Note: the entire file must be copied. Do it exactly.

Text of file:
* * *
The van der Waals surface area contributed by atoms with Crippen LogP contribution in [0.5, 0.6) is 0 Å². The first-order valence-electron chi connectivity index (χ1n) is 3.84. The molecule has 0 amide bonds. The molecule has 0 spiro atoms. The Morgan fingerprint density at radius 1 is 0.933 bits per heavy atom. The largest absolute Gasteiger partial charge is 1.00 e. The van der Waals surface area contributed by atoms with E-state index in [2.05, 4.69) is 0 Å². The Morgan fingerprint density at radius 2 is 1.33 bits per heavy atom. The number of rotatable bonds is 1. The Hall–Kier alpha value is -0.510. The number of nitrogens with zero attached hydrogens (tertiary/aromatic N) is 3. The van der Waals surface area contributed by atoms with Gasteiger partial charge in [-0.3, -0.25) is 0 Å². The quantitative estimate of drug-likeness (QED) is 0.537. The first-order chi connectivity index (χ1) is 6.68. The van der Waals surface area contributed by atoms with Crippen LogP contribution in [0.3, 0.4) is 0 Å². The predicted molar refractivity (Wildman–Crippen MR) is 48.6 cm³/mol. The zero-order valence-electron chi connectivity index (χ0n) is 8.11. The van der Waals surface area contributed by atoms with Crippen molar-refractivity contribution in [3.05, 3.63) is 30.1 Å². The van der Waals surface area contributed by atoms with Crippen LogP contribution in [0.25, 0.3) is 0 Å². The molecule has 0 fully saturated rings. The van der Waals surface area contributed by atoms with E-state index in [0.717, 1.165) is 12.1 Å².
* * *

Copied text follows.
The van der Waals surface area contributed by atoms with Crippen LogP contribution in [0.5, 0.6) is 0 Å². The first-order valence-electron chi connectivity index (χ1n) is 3.84. The molecule has 0 amide bonds. The molecule has 0 spiro atoms. The Morgan fingerprint density at radius 1 is 0.933 bits per heavy atom. The largest absolute Gasteiger partial charge is 1.00 e. The van der Waals surface area contributed by atoms with E-state index in [2.05, 4.69) is 0 Å². The Morgan fingerprint density at radius 2 is 1.33 bits per heavy atom. The number of rotatable bonds is 1. The Hall–Kier alpha value is -0.510. The number of nitrogens with zero attached hydrogens (tertiary/aromatic N) is 3. The van der Waals surface area contributed by atoms with Gasteiger partial charge in [-0.3, -0.25) is 0 Å². The quantitative estimate of drug-likeness (QED) is 0.537. The first-order chi connectivity index (χ1) is 6.68. The van der Waals surface area contributed by atoms with Crippen LogP contribution in [0.3, 0.4) is 0 Å². The predicted molar refractivity (Wildman–Crippen MR) is 48.6 cm³/mol. The zero-order valence-electron chi connectivity index (χ0n) is 8.11. The van der Waals surface area contributed by atoms with Crippen molar-refractivity contribution in [3.05, 3.63) is 30.1 Å². The van der Waals surface area contributed by atoms with Crippen LogP contribution in [0.25, 0.3) is 0 Å². The molecule has 0 fully saturated rings. The van der Waals surface area contributed by atoms with E-state index in [0.717, 1.165) is 12.1 Å².